My first disclaimer that we have an older child with moderate autism co-occurring with Down syndrome and complex medical conditions. My second disclaimer is to look for the links. I don’t get paid for any of them or anything, I’m just trying to help you out if you don’t know the terminology. This post is part of a series about what to expect with in-home ABA.
We chose in-home ABA (Applied Behavior Analysis) for a variety of reasons. The first is Ben’s age. At 13 there just aren’t many options, especially when you live in a rural area. We have two ABA options and both are in-home. The other advantages of in-home therapy are that we can work on family relationships which have suffered, and tackle the concerns that arise in Ben’s normal environment. The cons are that with up to 25 hours/week of therapy, we have an ABA tech in our space much of the time Ben is home. I haven’t mentioned it lately, but I’m introverted to the point of reclusive, with a large side of awkward.
Therapy started with a process called pairing. Ben’s ABA tech (she’s fabulous!) is a woman just a few years younger than me, which I think is a huge advantage. She spent a couple of weeks developing a rapport with Ben and getting familiar with our family and routine. I used this time to work on a rapport with her as well. I’ve said it a million times and I’ll say it a million more. As the mother of children with developmental and medical needs, I am a professional parent. I see myself as 51% of any professional team that works with my boys, and as such, I conduct myself according to reasonable professional standards as far as communication, demeanor, and overall way of functioning. Though I don’t hold to it for the entirety of a professional relationship which takes place in the home, for at least the first visit I wear business casual attire as well.
The ABA technician is responsible for the nuts and bolts of day to day therapy, and the BCBA (Board Certified Behavior Analyst) is the guru who writes programs to address the specific behaviors of concern, and analyzes the outcomes and continuously tweaks the program. They spend a certain percentage of the therapy time with the ABA tech and recipient of the therapy and communicate with the recipient, family, and tech regarding all things related to the therapy. The success of the process depends upon the functioning of this team, which brings me right on back to my professional parent point above. Since I want this to work, I consider it my job and view myself as just as essential as the rest of the team.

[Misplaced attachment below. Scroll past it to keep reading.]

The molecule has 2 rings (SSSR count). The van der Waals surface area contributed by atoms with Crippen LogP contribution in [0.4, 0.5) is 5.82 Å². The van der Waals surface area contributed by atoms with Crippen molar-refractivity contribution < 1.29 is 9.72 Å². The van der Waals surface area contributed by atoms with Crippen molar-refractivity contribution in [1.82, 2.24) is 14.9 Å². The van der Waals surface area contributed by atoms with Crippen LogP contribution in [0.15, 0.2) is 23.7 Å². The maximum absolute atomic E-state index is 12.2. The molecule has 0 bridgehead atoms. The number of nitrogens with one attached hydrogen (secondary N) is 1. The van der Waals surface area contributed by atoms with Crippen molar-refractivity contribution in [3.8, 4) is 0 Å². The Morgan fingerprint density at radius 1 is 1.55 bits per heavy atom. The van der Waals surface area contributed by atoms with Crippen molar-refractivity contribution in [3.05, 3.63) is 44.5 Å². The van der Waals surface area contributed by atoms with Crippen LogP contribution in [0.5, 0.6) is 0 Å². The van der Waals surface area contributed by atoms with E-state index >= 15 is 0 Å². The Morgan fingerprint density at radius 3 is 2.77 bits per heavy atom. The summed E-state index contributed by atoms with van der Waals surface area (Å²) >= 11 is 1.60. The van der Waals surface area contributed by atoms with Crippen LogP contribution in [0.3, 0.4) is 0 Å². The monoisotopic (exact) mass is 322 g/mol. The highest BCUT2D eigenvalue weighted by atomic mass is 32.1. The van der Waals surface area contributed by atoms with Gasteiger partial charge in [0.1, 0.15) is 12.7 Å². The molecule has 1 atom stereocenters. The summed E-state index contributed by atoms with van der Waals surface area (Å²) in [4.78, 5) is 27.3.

After the period of pairing, demands ramp up, and so does the behavior, but there’s a plan for that.
We have programs in place for Ben to learn daily tasks like put on his own shirt, ask for items using more than one word, and wait (hallelujah on that one!). There’s a lot of timing. Timing of non-compliance, timing “waits”, and a visual timer to let him know when he needs to move on to the next activity. In fact, visuals are a big part of this. As someone who is predominantly auditory in functioning, the visuals are something I have never been great at incorporating on my own, but are so valuable for Ben, so this is a huge bonus.
We use a simple first/then board with most of Ben’s normal daily activities as simple thumbnail icons.
Used with the timer, this should help Ben navigate transitions, which can get pretty rocky.
Coming soon we’ll have a simple visual calendar for Ben to make the flow of his day more predictable.
Though it’s still early in the game, Ben is getting more demands placed on him by the technician, and that means lots of noise, non-compliance, and mini-meltdowns. (I think our tech thinks they’re actual meltdowns, I’ve warned her, but seeing is believing).
Change is uncomfortable for us all, and the discomfort I have with this gives me a sense of camaraderie with Ben. We’re all growing here, and since we’re off to a late start, it’s a bit jarring. We’re holding on tight for the ride, as usual. At least we have that part mastered.